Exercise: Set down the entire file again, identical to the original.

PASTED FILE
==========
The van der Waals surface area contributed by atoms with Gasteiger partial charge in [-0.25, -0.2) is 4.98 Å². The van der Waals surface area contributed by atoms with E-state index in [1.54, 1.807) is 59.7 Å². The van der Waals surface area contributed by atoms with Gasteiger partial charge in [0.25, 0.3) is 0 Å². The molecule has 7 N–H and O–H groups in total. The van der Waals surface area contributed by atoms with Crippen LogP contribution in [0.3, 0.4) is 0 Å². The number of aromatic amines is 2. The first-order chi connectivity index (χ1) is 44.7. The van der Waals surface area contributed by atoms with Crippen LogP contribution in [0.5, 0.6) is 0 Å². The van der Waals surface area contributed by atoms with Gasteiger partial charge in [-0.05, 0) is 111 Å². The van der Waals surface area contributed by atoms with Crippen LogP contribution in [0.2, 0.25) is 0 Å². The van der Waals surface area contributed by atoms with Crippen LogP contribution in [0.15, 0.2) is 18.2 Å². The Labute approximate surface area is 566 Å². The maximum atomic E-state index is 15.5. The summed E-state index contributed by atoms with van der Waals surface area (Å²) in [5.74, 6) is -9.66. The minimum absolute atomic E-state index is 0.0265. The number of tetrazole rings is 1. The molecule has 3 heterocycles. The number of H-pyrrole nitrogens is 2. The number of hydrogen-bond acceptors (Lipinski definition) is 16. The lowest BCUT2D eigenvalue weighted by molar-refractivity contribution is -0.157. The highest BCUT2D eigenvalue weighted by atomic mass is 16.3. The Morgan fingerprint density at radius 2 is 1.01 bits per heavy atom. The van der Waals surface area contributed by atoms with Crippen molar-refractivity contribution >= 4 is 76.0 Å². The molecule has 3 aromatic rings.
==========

The van der Waals surface area contributed by atoms with Gasteiger partial charge in [-0.25, -0.2) is 4.98 Å². The van der Waals surface area contributed by atoms with E-state index in [1.54, 1.807) is 59.7 Å². The van der Waals surface area contributed by atoms with Gasteiger partial charge in [0.25, 0.3) is 0 Å². The molecule has 7 N–H and O–H groups in total. The van der Waals surface area contributed by atoms with Crippen LogP contribution in [0.3, 0.4) is 0 Å². The number of aromatic amines is 2. The first-order chi connectivity index (χ1) is 44.7. The van der Waals surface area contributed by atoms with Crippen LogP contribution in [0.5, 0.6) is 0 Å². The van der Waals surface area contributed by atoms with Gasteiger partial charge in [-0.05, 0) is 111 Å². The van der Waals surface area contributed by atoms with Crippen LogP contribution in [0.2, 0.25) is 0 Å². The van der Waals surface area contributed by atoms with Crippen LogP contribution in [0.15, 0.2) is 18.2 Å². The Labute approximate surface area is 566 Å². The maximum atomic E-state index is 15.5. The summed E-state index contributed by atoms with van der Waals surface area (Å²) in [5.74, 6) is -9.66. The minimum absolute atomic E-state index is 0.0265. The number of tetrazole rings is 1. The molecule has 3 heterocycles. The number of H-pyrrole nitrogens is 2. The number of hydrogen-bond acceptors (Lipinski definition) is 16. The lowest BCUT2D eigenvalue weighted by molar-refractivity contribution is -0.157. The highest BCUT2D eigenvalue weighted by atomic mass is 16.3. The Morgan fingerprint density at radius 2 is 1.01 bits per heavy atom. The van der Waals surface area contributed by atoms with Crippen molar-refractivity contribution >= 4 is 76.0 Å². The molecule has 3 aromatic rings.